Sorry if this is a bit incoherent, I could probably have made that all more clear. If you need me to clarify anything or indeed write an equation down let me know. Mostly I am looking for some nice probability theory justification for which kind of likelihood function makes the most sense here. I have searched around quite a lot and been unable to find anything. Papers I have read where similar things are done seem to skip over the justification part... and I suspect that many authors actually just guess...
    Maybe both forms of likelihood function are valid for different cases. I'm a little lost on this one.
    In practice it doesn't make a huge different which of the two possibilities I mentioned are used, but I'd like to know which one is really right!
  2. jcsd
  3. Jul 4, 2010 #2
    Re: Correct form of likelihood function for data which has only an upper or lower bou

    Are you saying that you have experiments which find no observables below (or above) a certain value? For example (not your particular experiment) you find no evidence of some particle at the required density and conclude that the required density must be higher (or lower) than the experimental range. What data would serve as a basis (prior) for your likelihood function?

    EDIT: I'm not a physicist but speaking in general terms, you seem to be saying there's a model which motivated some experiments to observe something within some range of values. However nothing was found, so you want to know if you can still use these results to estimate the probability of a useful observation above the upper limit of the existing experimental range. Is this more or less correct?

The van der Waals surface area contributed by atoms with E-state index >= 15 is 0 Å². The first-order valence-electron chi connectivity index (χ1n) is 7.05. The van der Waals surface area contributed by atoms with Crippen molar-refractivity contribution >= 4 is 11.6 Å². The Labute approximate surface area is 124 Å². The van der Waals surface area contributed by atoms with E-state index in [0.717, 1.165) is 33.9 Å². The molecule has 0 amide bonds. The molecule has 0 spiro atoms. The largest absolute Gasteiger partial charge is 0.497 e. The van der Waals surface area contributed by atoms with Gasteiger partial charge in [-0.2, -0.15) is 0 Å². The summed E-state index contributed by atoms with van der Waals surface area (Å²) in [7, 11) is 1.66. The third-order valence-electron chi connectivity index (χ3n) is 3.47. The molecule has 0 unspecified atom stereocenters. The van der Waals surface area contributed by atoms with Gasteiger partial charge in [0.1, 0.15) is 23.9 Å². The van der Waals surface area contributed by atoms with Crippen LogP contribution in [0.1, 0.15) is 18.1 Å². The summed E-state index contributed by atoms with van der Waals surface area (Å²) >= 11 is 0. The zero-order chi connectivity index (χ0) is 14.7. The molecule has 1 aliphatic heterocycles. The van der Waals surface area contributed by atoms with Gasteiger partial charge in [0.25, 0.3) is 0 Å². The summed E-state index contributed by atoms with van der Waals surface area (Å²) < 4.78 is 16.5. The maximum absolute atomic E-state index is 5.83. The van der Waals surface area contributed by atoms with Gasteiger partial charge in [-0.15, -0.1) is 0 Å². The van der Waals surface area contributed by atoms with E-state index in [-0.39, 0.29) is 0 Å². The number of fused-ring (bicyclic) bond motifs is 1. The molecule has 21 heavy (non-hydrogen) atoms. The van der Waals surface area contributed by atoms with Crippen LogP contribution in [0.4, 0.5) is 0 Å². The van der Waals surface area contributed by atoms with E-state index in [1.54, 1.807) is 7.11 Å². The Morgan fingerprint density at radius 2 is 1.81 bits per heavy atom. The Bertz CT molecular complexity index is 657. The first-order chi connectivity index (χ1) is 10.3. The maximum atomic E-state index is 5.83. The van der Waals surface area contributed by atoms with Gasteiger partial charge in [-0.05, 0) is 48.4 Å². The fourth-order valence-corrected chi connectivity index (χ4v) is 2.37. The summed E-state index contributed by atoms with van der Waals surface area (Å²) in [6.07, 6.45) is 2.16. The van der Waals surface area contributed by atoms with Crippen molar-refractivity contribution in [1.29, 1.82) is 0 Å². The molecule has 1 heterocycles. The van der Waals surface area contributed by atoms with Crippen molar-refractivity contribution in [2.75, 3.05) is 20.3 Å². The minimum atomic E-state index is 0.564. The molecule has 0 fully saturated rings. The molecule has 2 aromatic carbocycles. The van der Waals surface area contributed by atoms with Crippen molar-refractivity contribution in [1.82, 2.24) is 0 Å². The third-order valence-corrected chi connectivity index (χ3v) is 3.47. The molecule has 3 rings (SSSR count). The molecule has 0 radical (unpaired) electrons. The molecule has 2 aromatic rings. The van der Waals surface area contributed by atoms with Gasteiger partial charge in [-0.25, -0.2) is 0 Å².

If so, you need some basis for writing a likelihood function. The prior would be the probability of a vector of observations [tex]P(X)[/tex]. [tex]P(X|\theta)[/tex] is the posterior probability and the likelihood function that would be needed for the calculation of a posterior probability is [tex] L(\theta|X)[/tex] where [tex]\theta[/tex] is a probability distribution parameter.
    Last edited: Jul 5, 2010
  4. Jul 4, 2010 #3
    Re: Correct form of likelihood function for data which has only an upper or lower bou

    Yes this is more or less correct. Actually there are two types of observations, possibly requiring separate treatment, which I am concerned with. The first can be identified with your description I believe: